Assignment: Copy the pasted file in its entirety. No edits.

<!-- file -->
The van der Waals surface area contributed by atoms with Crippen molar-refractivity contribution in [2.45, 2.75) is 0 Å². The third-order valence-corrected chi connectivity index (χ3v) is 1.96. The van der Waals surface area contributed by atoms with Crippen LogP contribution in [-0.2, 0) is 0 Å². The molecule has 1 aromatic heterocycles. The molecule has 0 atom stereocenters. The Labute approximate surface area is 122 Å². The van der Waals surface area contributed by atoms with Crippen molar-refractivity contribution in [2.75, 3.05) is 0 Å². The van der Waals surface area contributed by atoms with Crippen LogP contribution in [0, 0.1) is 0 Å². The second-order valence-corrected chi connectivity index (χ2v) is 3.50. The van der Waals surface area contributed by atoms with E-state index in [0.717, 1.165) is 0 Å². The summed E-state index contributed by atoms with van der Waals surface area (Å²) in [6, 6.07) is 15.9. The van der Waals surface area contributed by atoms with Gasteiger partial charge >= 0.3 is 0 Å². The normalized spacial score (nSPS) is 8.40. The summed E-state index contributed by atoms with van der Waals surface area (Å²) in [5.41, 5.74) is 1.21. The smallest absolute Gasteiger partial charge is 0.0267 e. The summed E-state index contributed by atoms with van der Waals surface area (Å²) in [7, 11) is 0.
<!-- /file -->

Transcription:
The van der Waals surface area contributed by atoms with Crippen molar-refractivity contribution in [2.45, 2.75) is 0 Å². The third-order valence-corrected chi connectivity index (χ3v) is 1.96. The van der Waals surface area contributed by atoms with Crippen LogP contribution in [-0.2, 0) is 0 Å². The molecule has 1 aromatic heterocycles. The molecule has 0 atom stereocenters. The Labute approximate surface area is 122 Å². The van der Waals surface area contributed by atoms with Crippen molar-refractivity contribution in [2.75, 3.05) is 0 Å². The van der Waals surface area contributed by atoms with Crippen LogP contribution in [0, 0.1) is 0 Å². The second-order valence-corrected chi connectivity index (χ2v) is 3.50. The van der Waals surface area contributed by atoms with E-state index in [0.717, 1.165) is 0 Å². The summed E-state index contributed by atoms with van der Waals surface area (Å²) in [6, 6.07) is 15.9. The van der Waals surface area contributed by atoms with Gasteiger partial charge >= 0.3 is 0 Å². The normalized spacial score (nSPS) is 8.40. The summed E-state index contributed by atoms with van der Waals surface area (Å²) in [5.41, 5.74) is 1.21. The smallest absolute Gasteiger partial charge is 0.0267 e. The summed E-state index contributed by atoms with van der Waals surface area (Å²) in [7, 11) is 0.